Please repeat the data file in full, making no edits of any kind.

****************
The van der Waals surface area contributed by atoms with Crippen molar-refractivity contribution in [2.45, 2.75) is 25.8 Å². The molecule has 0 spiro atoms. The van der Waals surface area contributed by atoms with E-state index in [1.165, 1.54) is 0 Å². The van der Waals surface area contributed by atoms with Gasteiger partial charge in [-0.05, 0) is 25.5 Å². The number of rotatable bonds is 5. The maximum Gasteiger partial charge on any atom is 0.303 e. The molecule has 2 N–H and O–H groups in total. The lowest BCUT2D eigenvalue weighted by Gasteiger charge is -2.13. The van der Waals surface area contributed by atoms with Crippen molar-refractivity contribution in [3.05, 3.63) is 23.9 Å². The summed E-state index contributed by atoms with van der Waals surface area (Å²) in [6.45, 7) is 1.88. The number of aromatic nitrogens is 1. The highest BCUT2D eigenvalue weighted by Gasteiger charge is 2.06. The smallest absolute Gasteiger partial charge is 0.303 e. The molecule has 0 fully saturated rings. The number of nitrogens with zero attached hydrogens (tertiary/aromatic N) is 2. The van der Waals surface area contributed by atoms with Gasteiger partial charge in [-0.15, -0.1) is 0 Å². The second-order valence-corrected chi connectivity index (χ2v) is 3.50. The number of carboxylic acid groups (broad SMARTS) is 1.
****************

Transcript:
The van der Waals surface area contributed by atoms with Crippen molar-refractivity contribution in [2.45, 2.75) is 25.8 Å². The molecule has 0 spiro atoms. The van der Waals surface area contributed by atoms with E-state index in [1.165, 1.54) is 0 Å². The van der Waals surface area contributed by atoms with Gasteiger partial charge in [-0.05, 0) is 25.5 Å². The number of rotatable bonds is 5. The maximum Gasteiger partial charge on any atom is 0.303 e. The molecule has 2 N–H and O–H groups in total. The lowest BCUT2D eigenvalue weighted by Gasteiger charge is -2.13. The van der Waals surface area contributed by atoms with Crippen molar-refractivity contribution in [3.05, 3.63) is 23.9 Å². The summed E-state index contributed by atoms with van der Waals surface area (Å²) in [6.45, 7) is 1.88. The number of aromatic nitrogens is 1. The highest BCUT2D eigenvalue weighted by Gasteiger charge is 2.06. The smallest absolute Gasteiger partial charge is 0.303 e. The molecule has 0 fully saturated rings. The number of nitrogens with zero attached hydrogens (tertiary/aromatic N) is 2. The van der Waals surface area contributed by atoms with Gasteiger partial charge in [-0.15, -0.1) is 0 Å². The second-order valence-corrected chi connectivity index (χ2v) is 3.50. The number of carboxylic acid groups (broad SMARTS) is 1.